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Can I Get Pregnant If I Have Endometriosis?

Can I Get Pregnant If I Have Endometriosis?

A fraction of women with endometriosis don’t experience significant problems with infertility in their lifetimes, but most women diagnosed with endometriosis constantly fight their symptoms and still have trouble conceiving. If you have endometriosis or suspect you do, it should be taken into account during family planning. 

At Physicians for Women in Madison, Wisconsin, our team of women’s health specialists, including gynecologists, board-certified obstetricians, and certified nurse midwives, can help you if you have or think you may have a gynecologic issue like endometriosis that’s preventing you from getting pregnant.  

Endometriosis and infertility 

While women with endometriosis can and do get pregnant, there’s a clear connection between endometriosis and infertility. An estimated 25-50% of infertile women struggle with endometriosis, making it a concern for potential mothers with an “endo” diagnosis. The rate of infertility increases among patients with severe endometriosis, and imaging tests make it easy to see why. 

Endometriosis is characterized by the growth of intrauterine tissue outside the uterus. This tissue bleeds along with your menstrual cycle, causing pain and the formation of scar tissue on your surrounding organs. Depending on where this tissue has formed, it can make it difficult to conceive and carry a child.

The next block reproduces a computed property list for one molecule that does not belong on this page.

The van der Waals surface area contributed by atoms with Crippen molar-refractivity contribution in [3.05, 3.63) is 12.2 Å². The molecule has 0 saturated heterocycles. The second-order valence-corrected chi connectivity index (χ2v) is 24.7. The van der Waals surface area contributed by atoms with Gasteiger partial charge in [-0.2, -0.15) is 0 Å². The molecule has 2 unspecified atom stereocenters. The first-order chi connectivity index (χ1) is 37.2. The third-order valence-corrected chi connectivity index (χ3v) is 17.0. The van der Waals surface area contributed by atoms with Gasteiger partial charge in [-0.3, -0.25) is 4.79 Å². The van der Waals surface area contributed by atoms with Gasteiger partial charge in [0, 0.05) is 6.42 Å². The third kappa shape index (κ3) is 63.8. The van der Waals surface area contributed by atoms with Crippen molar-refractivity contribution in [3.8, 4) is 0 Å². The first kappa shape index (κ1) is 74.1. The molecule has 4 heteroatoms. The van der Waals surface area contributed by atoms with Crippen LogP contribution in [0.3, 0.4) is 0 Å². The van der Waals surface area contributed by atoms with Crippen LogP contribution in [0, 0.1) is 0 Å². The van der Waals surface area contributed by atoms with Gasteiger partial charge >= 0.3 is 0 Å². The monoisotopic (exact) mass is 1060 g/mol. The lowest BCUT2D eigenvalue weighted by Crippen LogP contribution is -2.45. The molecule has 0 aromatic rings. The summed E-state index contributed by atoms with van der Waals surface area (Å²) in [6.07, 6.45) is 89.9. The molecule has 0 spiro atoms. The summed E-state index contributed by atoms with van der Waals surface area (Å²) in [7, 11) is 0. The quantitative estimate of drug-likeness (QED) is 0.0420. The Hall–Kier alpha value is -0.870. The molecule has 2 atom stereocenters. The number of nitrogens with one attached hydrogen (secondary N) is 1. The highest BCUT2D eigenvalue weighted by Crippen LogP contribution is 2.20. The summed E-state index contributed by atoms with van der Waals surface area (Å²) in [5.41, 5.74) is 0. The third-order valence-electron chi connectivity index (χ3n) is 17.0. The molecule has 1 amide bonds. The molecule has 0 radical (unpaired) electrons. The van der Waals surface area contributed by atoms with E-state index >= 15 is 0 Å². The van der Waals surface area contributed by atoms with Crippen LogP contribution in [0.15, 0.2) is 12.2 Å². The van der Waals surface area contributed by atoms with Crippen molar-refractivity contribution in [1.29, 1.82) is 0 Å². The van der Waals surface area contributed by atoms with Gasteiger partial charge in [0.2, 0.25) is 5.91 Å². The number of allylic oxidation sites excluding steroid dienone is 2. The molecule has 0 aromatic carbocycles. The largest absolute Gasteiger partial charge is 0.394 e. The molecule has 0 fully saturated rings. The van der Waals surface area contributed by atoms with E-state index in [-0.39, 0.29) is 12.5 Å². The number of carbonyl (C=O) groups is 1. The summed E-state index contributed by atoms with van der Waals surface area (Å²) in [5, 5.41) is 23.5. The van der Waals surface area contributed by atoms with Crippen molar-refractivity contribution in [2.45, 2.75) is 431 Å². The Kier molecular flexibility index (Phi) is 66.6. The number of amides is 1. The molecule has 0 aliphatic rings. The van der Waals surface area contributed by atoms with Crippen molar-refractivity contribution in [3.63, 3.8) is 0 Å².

Cystic endometrioma can interfere with the ovaries, which can prevent egg release. Other endometrial causes of infertility include:

Your doctor can determine the underlying problem and treat it to help increase your fertility.

Endometriosis and family planning

Infertility is defined as a period of a year where you consistently have unprotected sex and fail to conceive. If you have a history of difficult periods and unexplained pelvic pain, a specialist can help diagnose exactly what’s getting in the way of getting pregnant and assist you with family planning.

Heavy periods and severe cramping are often dismissed as “normal,” which means in many cases that endometriosis isn’t taken seriously until it’s severe enough to cause infertility. Unfortunately, postponing diagnosis and treatment not only leaves you with ongoing symptoms, but it can severely impact your fertility over time.

Many women can’t get a formal diagnosis because they lack the resources, or have had their symptoms misdiagnosed as simple dysmenorrhea. Of course, whether you’ve already been diagnosed with endometriosis or not, it can affect your ability to have children. Don’t despair; you’ve still got a good chance of conceiving and carrying a pregnancy to term with the right help.

At Physicians for Women, our gynecological team has experience dealing with reproductive conditions like endometriosis and infertility and understands how they influence one another. If you want to get pregnant now or in the future, we can help you find ways to make that possible. 

To learn more and figure out how to get pregnant even with endometriosis, call Physicians for Women at 608-227-7007, or book an appointment online.

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